Wild Colours - Exciting colours from Natural Dyes
Other Yellow dye-producing plants include;
4. Osage Orange
Onion (Allium cepa)
Save your onion skins in a paper bag or in a shoe box. Onion skins kept in plastic bags or glass jars become smelly very quickly. If you do not get enough onion skins from your own cooking, try to get some from the bottom of green grocers trays.
When you have enough skins, bring some water to the boil, throw in the skins and turn the heat off. When the colour of the dye bath is dark enough, strain out the skins and add your fibre. Do not boil the onion skins or you might lose the lovely yellow and get a brownish colour. Different types of onions give different yellows and red onion skins give a more bronze colour.
Dock (Rumex spp)
Dock is of the same genus as sorrel and the same family as rhubarb. It is generally regarded as a wayside weed and grows to about a metre tall. The broad leaves of one species were used in the past to wrap butter for the market and Dock alleviates the sting of nettles if used soon enough.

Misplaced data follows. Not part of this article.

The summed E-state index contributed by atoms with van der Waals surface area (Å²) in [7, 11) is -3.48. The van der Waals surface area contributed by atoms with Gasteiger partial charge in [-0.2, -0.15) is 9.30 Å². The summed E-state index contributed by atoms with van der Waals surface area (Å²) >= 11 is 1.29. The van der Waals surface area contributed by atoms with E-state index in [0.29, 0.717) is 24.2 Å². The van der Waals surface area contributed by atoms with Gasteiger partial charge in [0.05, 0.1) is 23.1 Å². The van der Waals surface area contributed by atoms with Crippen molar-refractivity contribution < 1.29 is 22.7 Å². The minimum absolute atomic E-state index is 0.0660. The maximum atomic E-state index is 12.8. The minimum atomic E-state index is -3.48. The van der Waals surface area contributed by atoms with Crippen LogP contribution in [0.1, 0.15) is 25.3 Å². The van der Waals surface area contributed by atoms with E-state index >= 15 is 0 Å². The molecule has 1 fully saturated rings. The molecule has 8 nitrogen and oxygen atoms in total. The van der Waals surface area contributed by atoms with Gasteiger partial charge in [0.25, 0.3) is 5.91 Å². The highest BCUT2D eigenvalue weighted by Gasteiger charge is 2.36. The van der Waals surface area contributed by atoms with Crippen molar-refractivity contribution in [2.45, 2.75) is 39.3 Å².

Dock has a long tap root. To dye with the roots, first dig up a few mature plants. Wash the roots well and cut them up in small pieces using secateurs. Boil the roots for an hour or two in a well ventilated space, as the roots produce a very strong smell. Dock produces a dark olive-yellow colour on silk. In my experience, the roots also stiffened the fabric somewhat.
Eucalyptus / Blue Gum (Eucalyptus spp)
Several different species of eucalyptus can give wonderful orange colours.
Apparently the trees need to be fully grown, and the leaves must be collected at the hottest time of the year, otherwise you may only get an uninspiring beige. The leaves also need to be boiled for two to three hours in a well-ventilated area, as they give off a pleasant but overpowering smell.
More Yellow Dyes
Include Osage Orange, Tea leaves and Yarrow:-
Osage Orange (Maclura pomifera)
The heart wood produces a yellow dye. This tree is also used as a hedge plant. The leaves can be fed to silkworms. The wood was used for making Victorian longbows.
back to Weld, Rhubarb and
Other Traditional Yellow Dyes
Dyers’ Chamomile, Dyers’ Greenweed, Saw-wort, Tansy